It's easy to think of cats as dumb compared to dogs. A lot of people generally assume dogs are smarter because we can more easily train them. People train dogs to find bombs, drugs, money and even food. They're assistance animals for disabled people. Does anybody train cats in these ways? There are a few assistance cats out there, but in general, no. So, on the surface, dogs appear smarter than cats.
Many of us have seen videos of cats figuring how to get out of cages, or otherwise solving complex problems. We may have even seen this display of intelligence in our own cats at home. Dogs might be smart, but can they solve complex problems? Maybe, but the stories don't make the rounds as much.
Cats' brains are smaller, as a percentage of body size, than dogs' brains and even our brains. That, too, could lead people to believe that dogs are smarter than cats. However, the size of the brain compared to body size doesn't always indicate higher intelligence. According to an article in Psychology Today, Neanderthals had brains larger than ours, and yet they couldn't adapt quickly enough to survive, and died out.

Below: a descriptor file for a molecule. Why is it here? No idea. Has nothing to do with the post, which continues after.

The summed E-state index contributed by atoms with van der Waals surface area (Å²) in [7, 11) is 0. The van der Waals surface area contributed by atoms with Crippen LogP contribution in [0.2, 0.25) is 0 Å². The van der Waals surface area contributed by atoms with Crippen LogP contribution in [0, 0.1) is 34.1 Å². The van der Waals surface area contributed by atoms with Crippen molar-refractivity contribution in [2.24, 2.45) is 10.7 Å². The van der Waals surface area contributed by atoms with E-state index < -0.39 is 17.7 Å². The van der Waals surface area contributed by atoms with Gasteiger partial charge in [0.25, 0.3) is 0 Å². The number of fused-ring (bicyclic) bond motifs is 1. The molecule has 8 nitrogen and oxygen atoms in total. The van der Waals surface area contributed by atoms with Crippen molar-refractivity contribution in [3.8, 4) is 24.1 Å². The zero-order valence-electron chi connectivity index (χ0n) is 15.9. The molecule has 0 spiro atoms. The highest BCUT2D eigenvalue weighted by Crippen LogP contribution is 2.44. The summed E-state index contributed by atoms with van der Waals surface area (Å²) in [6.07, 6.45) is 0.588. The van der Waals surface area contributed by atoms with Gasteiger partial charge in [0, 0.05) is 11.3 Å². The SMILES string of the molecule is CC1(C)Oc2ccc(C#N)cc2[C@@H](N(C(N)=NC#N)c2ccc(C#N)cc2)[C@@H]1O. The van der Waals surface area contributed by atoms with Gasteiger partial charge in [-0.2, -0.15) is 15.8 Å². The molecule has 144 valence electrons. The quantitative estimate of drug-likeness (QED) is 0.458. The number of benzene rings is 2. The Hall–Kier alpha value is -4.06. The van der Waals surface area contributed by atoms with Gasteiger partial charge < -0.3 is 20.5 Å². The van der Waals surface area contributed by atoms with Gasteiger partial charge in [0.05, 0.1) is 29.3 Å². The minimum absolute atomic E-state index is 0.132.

The Psychology Today piece also mentioned that cats have almost twice as many neurons in the cerebral cortex as dogs do. While that isn't necessarily a concrete indicator of overall intelligence either, it does mean that cats have a higher learning capacity than dogs. The cerebral cortex is the center of things like complex problem solving. So, is it any wonder that a cat can actually figure out how to open a door, a cage, or get out of a confined area on its own?
Joan Liebmann, a medical sociologist, wrote an article in The Huffington Post that discusses the issue also. She says it's more likely that cats and dogs have different types of intelligence, which makes it harder to compare them. So which is smarter? They're both very smart, in their own way.